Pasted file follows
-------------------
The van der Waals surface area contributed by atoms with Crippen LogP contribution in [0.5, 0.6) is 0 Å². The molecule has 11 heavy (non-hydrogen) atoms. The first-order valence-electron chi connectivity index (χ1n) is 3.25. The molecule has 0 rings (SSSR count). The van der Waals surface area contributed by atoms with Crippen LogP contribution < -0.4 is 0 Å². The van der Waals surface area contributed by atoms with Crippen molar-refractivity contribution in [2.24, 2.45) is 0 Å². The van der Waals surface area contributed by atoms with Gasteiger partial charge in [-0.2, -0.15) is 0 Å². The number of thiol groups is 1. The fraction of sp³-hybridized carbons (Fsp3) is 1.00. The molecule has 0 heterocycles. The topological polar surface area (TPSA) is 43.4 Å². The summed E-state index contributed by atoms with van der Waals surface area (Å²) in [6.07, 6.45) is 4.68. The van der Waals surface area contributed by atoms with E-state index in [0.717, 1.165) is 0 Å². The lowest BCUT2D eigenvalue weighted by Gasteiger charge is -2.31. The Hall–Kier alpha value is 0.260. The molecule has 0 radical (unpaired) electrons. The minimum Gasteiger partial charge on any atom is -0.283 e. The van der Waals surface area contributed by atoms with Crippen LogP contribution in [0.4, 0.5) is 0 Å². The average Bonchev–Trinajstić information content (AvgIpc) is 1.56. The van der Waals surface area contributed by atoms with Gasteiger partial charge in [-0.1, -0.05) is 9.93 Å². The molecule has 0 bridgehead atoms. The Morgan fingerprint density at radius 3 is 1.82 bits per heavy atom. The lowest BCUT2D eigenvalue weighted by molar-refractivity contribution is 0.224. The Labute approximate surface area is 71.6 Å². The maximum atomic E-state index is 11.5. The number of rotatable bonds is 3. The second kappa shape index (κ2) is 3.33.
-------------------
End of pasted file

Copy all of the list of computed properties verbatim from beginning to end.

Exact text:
The van der Waals surface area contributed by atoms with Crippen LogP contribution in [0.5, 0.6) is 0 Å². The molecule has 11 heavy (non-hydrogen) atoms. The first-order valence-electron chi connectivity index (χ1n) is 3.25. The molecule has 0 rings (SSSR count). The van der Waals surface area contributed by atoms with Crippen LogP contribution < -0.4 is 0 Å². The van der Waals surface area contributed by atoms with Crippen molar-refractivity contribution in [2.24, 2.45) is 0 Å². The van der Waals surface area contributed by atoms with Gasteiger partial charge in [-0.2, -0.15) is 0 Å². The number of thiol groups is 1. The fraction of sp³-hybridized carbons (Fsp3) is 1.00. The molecule has 0 heterocycles. The topological polar surface area (TPSA) is 43.4 Å². The summed E-state index contributed by atoms with van der Waals surface area (Å²) in [6.07, 6.45) is 4.68. The van der Waals surface area contributed by atoms with E-state index in [0.717, 1.165) is 0 Å². The lowest BCUT2D eigenvalue weighted by Gasteiger charge is -2.31. The Hall–Kier alpha value is 0.260. The molecule has 0 radical (unpaired) electrons. The minimum Gasteiger partial charge on any atom is -0.283 e. The van der Waals surface area contributed by atoms with Crippen LogP contribution in [0.4, 0.5) is 0 Å². The average Bonchev–Trinajstić information content (AvgIpc) is 1.56. The van der Waals surface area contributed by atoms with Gasteiger partial charge in [-0.1, -0.05) is 9.93 Å². The molecule has 0 bridgehead atoms. The Morgan fingerprint density at radius 3 is 1.82 bits per heavy atom. The lowest BCUT2D eigenvalue weighted by molar-refractivity contribution is 0.224. The Labute approximate surface area is 71.6 Å². The maximum atomic E-state index is 11.5. The number of rotatable bonds is 3. The second kappa shape index (κ2) is 3.33.